Zhou Enlai: A Subordinate's Efforts to Influence the Prince [F-22-37]
|Location:||SLU: Hepburn 113|
|Classes:||1 Session 1.5 hours|
|Dates:||Fri 1:30 PM 11/04|
|Status:||Course Update: Course #37 has been rescheduled to meet on Friday, Nov. 4 at 1:30. It is still in Hepburn 113 at SLU.
Zhou Enlai (1898-1976) was a key player in the Chinese Communist Party’s rise to power and an indispensable partner to Mao Zedong. Yet for much of this time, Zhou was Mao’s subordinate, and while Zhou has garnered near unanimous admiration for his charm, experience as a negotiator and administrator, and humanity in curbing the violent excesses of Mao’s policies, he has also been criticized for being a willing implementer of Mao’s regime, and that perhaps without his help, the state might have collapsed. As Zhou’s case will suggest, examining the second or third in command is important because they may do more to institutionalize ideas, and thus their ability for creative self-preservation can profoundly impact the future trajectory of the collective.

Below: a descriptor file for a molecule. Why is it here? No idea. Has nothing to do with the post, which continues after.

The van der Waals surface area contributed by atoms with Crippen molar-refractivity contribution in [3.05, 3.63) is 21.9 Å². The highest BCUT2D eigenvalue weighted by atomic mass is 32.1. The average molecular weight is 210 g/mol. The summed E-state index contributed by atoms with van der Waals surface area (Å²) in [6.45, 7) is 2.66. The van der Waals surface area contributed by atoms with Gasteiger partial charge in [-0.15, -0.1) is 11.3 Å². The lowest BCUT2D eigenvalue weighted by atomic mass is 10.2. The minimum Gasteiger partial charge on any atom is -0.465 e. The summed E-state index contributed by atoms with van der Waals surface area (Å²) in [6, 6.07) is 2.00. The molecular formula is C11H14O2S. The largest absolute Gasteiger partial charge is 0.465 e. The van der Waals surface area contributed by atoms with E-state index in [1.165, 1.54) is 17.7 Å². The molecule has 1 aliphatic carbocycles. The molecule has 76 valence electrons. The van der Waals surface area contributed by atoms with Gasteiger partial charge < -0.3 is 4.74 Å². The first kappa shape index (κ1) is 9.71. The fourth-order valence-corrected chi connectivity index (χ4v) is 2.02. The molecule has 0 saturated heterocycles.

Grace Huang is professor of Government at St. Lawrence University. She teaches comparative politics, politics of Asia, Chinese politics, and the rise of India and China. Her research interests include political leadership, the political uses of shame in Chinese leadership, and women and the work/family balance.